By Dr. Nika White
President and CEO, Nika White Consulting, Best Selling Author of “The Intentional Inclusionist®” and “Next-Level Inclusionist: Transform Your Work and Yourself for Diversity, Equity and Inclusion Success”
Someone earns the title of being an ally by “doing the work.” But, the process of allyship can be a tricky thing. Some people have been doing the work for a long time and some people are just arriving to the table this week.
I know this is going to be a tough topic and I’ll attempt to cover it as carefully as possible and share some perspectives. I don’t have the ultimate answers, only my perspective and my experiences.
In the Diversity, Equity, and Inclusion space, everyone has their own style and convictions with the work we do. For some people, it is to come across intense and combative in the attempts to take down the strong and inherent structures of racism. For others, they go about it more subtly. Others sit in the middle. Everyone has their own space within this work. And I respect that.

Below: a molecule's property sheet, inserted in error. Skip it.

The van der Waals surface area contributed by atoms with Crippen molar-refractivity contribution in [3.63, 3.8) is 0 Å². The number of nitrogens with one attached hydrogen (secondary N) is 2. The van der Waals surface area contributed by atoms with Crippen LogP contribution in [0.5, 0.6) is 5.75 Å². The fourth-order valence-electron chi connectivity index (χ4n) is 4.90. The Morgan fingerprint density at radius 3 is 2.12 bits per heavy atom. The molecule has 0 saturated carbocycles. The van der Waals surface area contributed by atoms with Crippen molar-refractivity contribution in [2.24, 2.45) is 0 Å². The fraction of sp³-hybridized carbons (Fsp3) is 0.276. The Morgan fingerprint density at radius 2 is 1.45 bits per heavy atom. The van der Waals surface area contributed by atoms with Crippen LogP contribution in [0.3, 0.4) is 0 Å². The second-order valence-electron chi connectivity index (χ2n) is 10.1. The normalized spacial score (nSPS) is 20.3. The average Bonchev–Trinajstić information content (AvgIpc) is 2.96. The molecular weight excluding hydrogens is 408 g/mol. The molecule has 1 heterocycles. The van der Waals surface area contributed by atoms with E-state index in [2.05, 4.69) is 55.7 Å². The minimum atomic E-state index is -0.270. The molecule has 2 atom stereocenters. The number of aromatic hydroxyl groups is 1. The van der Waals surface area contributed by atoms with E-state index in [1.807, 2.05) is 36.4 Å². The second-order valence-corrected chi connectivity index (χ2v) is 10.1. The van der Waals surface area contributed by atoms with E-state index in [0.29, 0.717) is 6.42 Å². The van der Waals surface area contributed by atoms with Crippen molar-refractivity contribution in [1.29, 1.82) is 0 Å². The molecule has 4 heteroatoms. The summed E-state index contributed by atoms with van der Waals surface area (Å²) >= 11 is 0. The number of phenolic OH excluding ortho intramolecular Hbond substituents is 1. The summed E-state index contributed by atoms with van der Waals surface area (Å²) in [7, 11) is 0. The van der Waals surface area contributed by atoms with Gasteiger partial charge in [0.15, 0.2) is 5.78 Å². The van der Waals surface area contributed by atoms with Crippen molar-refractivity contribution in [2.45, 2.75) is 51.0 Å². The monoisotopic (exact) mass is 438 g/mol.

For me, I have felt it’s so important to create a balance between saying what needs to be said (without diluting the work), while also extending an amount of grace to people who are late to entering the conversation or not quite as knowledgeable.
Because the truth is, many people are just “waking up” to racism, privilege, and structural disenfranchisement.
Of course, it can be easy and ideal to work with companies and organizations who are already “awake and aware” of the concepts of unconscious bias and systemic racism. And our work would honestly be much easier if that were the case. But, it is not. Many times, people are just now coming to the DEI conversation.
In today’s post, I want to reflect and share some thoughts on the varied approaches and responses to potential allies who are just “coming to the table.”
It Can Be Hard to Face White Privilege
The reality is that it’s hard for White people to face white privilege. I understand that. The thing is—it should not be viewed as a burden or a source of guilt, but more of an opportunity. An opportunity to make a difference, to create a more equitable world.